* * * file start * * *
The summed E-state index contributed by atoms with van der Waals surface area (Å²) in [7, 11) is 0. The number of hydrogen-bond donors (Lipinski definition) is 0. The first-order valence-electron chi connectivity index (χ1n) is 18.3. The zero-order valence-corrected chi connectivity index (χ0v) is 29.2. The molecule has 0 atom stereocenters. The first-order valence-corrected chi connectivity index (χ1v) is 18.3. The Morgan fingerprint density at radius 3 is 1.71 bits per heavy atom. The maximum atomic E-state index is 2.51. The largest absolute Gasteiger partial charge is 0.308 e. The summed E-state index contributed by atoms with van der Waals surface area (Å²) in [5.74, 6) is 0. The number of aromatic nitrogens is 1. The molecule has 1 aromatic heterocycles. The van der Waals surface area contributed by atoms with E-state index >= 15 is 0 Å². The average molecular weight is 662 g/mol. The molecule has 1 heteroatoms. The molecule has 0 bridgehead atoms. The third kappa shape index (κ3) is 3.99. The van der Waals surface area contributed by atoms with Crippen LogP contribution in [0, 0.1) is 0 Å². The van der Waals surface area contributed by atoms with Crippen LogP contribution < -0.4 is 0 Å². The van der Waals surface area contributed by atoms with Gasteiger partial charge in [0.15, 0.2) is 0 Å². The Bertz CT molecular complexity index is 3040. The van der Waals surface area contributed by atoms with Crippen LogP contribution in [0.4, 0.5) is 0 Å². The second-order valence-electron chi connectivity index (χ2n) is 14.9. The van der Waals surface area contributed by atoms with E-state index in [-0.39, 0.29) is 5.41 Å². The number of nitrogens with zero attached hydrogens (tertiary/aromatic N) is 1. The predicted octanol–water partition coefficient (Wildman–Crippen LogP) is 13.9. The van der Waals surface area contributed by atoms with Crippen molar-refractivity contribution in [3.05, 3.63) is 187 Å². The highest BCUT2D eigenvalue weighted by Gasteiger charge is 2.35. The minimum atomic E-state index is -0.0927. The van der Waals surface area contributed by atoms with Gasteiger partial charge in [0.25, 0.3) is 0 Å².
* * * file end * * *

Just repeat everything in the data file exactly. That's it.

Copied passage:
The summed E-state index contributed by atoms with van der Waals surface area (Å²) in [7, 11) is 0. The number of hydrogen-bond donors (Lipinski definition) is 0. The first-order valence-electron chi connectivity index (χ1n) is 18.3. The zero-order valence-corrected chi connectivity index (χ0v) is 29.2. The molecule has 0 atom stereocenters. The first-order valence-corrected chi connectivity index (χ1v) is 18.3. The Morgan fingerprint density at radius 3 is 1.71 bits per heavy atom. The maximum atomic E-state index is 2.51. The largest absolute Gasteiger partial charge is 0.308 e. The summed E-state index contributed by atoms with van der Waals surface area (Å²) in [5.74, 6) is 0. The number of aromatic nitrogens is 1. The molecule has 1 aromatic heterocycles. The van der Waals surface area contributed by atoms with E-state index >= 15 is 0 Å². The average molecular weight is 662 g/mol. The molecule has 1 heteroatoms. The molecule has 0 bridgehead atoms. The third kappa shape index (κ3) is 3.99. The van der Waals surface area contributed by atoms with Crippen LogP contribution in [0, 0.1) is 0 Å². The van der Waals surface area contributed by atoms with Crippen LogP contribution < -0.4 is 0 Å². The van der Waals surface area contributed by atoms with Gasteiger partial charge in [0.15, 0.2) is 0 Å². The Bertz CT molecular complexity index is 3040. The van der Waals surface area contributed by atoms with Crippen LogP contribution in [0.4, 0.5) is 0 Å². The second-order valence-electron chi connectivity index (χ2n) is 14.9. The van der Waals surface area contributed by atoms with E-state index in [-0.39, 0.29) is 5.41 Å². The number of nitrogens with zero attached hydrogens (tertiary/aromatic N) is 1. The predicted octanol–water partition coefficient (Wildman–Crippen LogP) is 13.9. The van der Waals surface area contributed by atoms with Crippen molar-refractivity contribution in [3.05, 3.63) is 187 Å². The highest BCUT2D eigenvalue weighted by Gasteiger charge is 2.35. The minimum atomic E-state index is -0.0927. The van der Waals surface area contributed by atoms with Gasteiger partial charge in [0.25, 0.3) is 0 Å².